By Adamu Muhammad Dodo, FIBDFM
youths in this atmosphere, making the Periscope’s mood of the moment, were three. They were from different states, They were in Yola for a sugarcane business they figured out to be lucrative.
One was from a remote village in one of the local government areas of Yobe state, one was from a village in Gombe state and the third was from Dutse, Jigawa state.
They were bachelors, none of them has taken a path for a bachelor degree or equivalent or less. Making a metaphor of their life in either refusing or being denied the the opportunity for a polygamy in joining together rather than engaging a rivalry between or putting asunder the eastern and western scholasticism: the Modern Islamic schools could get to offer.
They had only the knowledge the almajiri type could get to benefit or bereft them. They were handicaped of any handcraft as they were not initiated into any initiative associated with skills acquisition.
They were in Yola, Adamawa state, Nigeria, perhaps for either continuity or a new beginning before being drowned in sugarcane hawking away from the embarrassing almajiri induced begging for money much more than for the food to eat to get the strength to learn Qur’anic recitation typical of the informal education of the almajiri institutions of old times.
They observed that Yola is an enlightened society with a standard of life beyond most of the states capital though there were scores of youths who abandoned education to join political begging in which some of them would eventually degenerate into meddling with, peddling illicit drugs and “political thugry,” the no future ambition considered to be irredeemably worse than almajiri begging in its irresponsibility; the ‘Yan Shila” menace is a pointer.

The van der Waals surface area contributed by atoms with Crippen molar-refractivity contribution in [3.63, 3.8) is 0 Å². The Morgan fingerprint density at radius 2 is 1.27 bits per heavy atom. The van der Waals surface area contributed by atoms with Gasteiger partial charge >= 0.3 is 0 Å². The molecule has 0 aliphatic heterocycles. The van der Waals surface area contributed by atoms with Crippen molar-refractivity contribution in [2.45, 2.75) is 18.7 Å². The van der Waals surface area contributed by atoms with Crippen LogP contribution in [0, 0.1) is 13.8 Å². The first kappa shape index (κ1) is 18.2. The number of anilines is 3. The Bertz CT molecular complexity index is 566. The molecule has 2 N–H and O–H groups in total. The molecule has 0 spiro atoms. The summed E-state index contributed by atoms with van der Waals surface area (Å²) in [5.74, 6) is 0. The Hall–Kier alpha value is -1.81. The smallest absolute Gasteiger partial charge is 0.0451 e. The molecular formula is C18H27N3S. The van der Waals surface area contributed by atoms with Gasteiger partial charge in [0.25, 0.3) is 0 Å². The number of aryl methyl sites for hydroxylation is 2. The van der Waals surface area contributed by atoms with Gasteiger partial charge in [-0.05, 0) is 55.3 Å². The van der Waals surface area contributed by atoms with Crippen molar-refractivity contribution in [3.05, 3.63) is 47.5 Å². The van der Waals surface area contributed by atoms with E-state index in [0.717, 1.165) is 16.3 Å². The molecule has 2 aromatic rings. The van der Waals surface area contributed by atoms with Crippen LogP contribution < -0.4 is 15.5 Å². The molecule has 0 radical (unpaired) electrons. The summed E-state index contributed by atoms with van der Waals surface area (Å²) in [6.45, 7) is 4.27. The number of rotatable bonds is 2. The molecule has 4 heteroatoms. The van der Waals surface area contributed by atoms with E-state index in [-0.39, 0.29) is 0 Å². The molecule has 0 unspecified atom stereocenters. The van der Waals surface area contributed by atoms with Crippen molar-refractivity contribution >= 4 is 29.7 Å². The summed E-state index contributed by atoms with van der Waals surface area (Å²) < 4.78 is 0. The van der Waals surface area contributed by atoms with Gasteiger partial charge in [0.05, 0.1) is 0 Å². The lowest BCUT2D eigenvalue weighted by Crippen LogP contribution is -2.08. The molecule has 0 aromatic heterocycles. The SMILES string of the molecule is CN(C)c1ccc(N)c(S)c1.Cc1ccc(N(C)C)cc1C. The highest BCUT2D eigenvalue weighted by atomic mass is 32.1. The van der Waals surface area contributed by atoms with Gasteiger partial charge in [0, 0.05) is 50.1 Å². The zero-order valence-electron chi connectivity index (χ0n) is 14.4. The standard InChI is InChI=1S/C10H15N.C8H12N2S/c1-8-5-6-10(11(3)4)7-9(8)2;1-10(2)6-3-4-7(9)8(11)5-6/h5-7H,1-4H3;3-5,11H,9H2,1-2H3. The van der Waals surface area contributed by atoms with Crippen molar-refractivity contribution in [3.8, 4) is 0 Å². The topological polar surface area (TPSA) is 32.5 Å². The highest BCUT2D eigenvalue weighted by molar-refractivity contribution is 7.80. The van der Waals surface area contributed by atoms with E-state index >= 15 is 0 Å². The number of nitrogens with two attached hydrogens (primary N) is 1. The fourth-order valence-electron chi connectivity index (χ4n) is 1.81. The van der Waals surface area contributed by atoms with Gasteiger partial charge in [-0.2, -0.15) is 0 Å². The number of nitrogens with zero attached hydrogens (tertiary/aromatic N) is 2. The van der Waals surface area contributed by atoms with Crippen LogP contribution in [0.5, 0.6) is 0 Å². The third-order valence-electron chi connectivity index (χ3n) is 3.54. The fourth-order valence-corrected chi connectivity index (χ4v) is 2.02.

They observed that elites lived in tidy environment and believed in hygiene and that one could only get to succeed by succumbing to doing in Rome what the Romans do.
“We realised that we’re being patronised more by washing the sugarcane we sell, with satchel water the customers are convinced to be hygienic. It’ll not be a cholera carrier and/or prone to typhoid fever, they would say. After all, tradition has it that sugarcane is a remedy for malaria dehydration and perhaps, others. Don’t ask about my source of information.
“There’s actually no public tap water in Yola. There are boreholes in some areas being sunk by some politicians as community project, we’re told. It is however grossly inadequate as we hear people lamenting against a government that cares not about essential amenities as a relief to the downtrodden.
“The houses that do not have boreholes sunk, would have to make do with water vendors who fetch from commercial boreholes. Some of us use gallons to fetch from the boreholes to wash the sugarcane we sell.
“However, customers in Yola prefer the sugarcane that is washed with satchel water as being more hygienic for consumption,” one of the hawkers explained.
The Periscope Global Investigate sought to know from the youths why they took to sugarcane hawking when they ought to have been in school?
Some of them simply said that they were not initially introduced into the western education to have found any meaningful future in it and that they had the islamiyya knowledge enough to worship their Creator.
Some of them lamented that their parents were poor to have sent them to school and there were no sponsors.
While one from among them who simply gave his name as Umaru said he was into sugarcane hawking because he would want to be a governor.
“If I should go to school, I may have a stillborn dream of becoming a governor. You see, governor Muhammadu Umaru Jibrilla Bindow of Adamawa state was credited as saying that ‘yan boko,’ interpreted to mean, the intellectuals or elites, would never again rule the state as a governor. There’s the possibility of having a governor in my state who will nurture to maturity such a philosophy to be an opportunity for me in no distant future,” Umaru would say.